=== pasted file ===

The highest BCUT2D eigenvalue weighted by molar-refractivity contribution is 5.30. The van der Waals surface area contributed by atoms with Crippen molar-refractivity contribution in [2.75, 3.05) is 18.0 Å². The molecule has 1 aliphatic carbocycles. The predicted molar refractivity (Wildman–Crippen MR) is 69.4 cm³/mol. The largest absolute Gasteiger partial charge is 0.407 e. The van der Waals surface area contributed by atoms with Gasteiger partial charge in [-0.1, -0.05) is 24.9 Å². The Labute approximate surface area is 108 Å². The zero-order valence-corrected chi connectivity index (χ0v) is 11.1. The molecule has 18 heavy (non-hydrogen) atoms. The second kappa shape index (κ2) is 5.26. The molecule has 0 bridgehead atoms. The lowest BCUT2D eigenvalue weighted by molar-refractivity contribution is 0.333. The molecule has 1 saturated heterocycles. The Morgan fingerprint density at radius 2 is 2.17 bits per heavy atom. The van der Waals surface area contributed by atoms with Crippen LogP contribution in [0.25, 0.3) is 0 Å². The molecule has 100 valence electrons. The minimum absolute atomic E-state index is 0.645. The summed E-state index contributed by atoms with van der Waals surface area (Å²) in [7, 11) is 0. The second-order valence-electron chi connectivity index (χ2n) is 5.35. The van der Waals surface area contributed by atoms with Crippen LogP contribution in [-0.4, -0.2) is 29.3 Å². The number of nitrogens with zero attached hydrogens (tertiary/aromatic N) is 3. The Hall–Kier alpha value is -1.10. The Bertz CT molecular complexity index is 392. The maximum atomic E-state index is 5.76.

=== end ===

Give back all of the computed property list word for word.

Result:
The highest BCUT2D eigenvalue weighted by molar-refractivity contribution is 5.30. The van der Waals surface area contributed by atoms with Crippen molar-refractivity contribution in [2.75, 3.05) is 18.0 Å². The molecule has 1 aliphatic carbocycles. The predicted molar refractivity (Wildman–Crippen MR) is 69.4 cm³/mol. The largest absolute Gasteiger partial charge is 0.407 e. The van der Waals surface area contributed by atoms with Gasteiger partial charge in [-0.1, -0.05) is 24.9 Å². The Labute approximate surface area is 108 Å². The zero-order valence-corrected chi connectivity index (χ0v) is 11.1. The molecule has 18 heavy (non-hydrogen) atoms. The second kappa shape index (κ2) is 5.26. The molecule has 0 bridgehead atoms. The lowest BCUT2D eigenvalue weighted by molar-refractivity contribution is 0.333. The molecule has 1 saturated heterocycles. The Morgan fingerprint density at radius 2 is 2.17 bits per heavy atom. The van der Waals surface area contributed by atoms with Crippen LogP contribution in [0.25, 0.3) is 0 Å². The molecule has 100 valence electrons. The minimum absolute atomic E-state index is 0.645. The summed E-state index contributed by atoms with van der Waals surface area (Å²) in [7, 11) is 0. The second-order valence-electron chi connectivity index (χ2n) is 5.35. The van der Waals surface area contributed by atoms with Crippen LogP contribution in [-0.4, -0.2) is 29.3 Å². The number of nitrogens with zero attached hydrogens (tertiary/aromatic N) is 3. The Hall–Kier alpha value is -1.10. The Bertz CT molecular complexity index is 392. The maximum atomic E-state index is 5.76.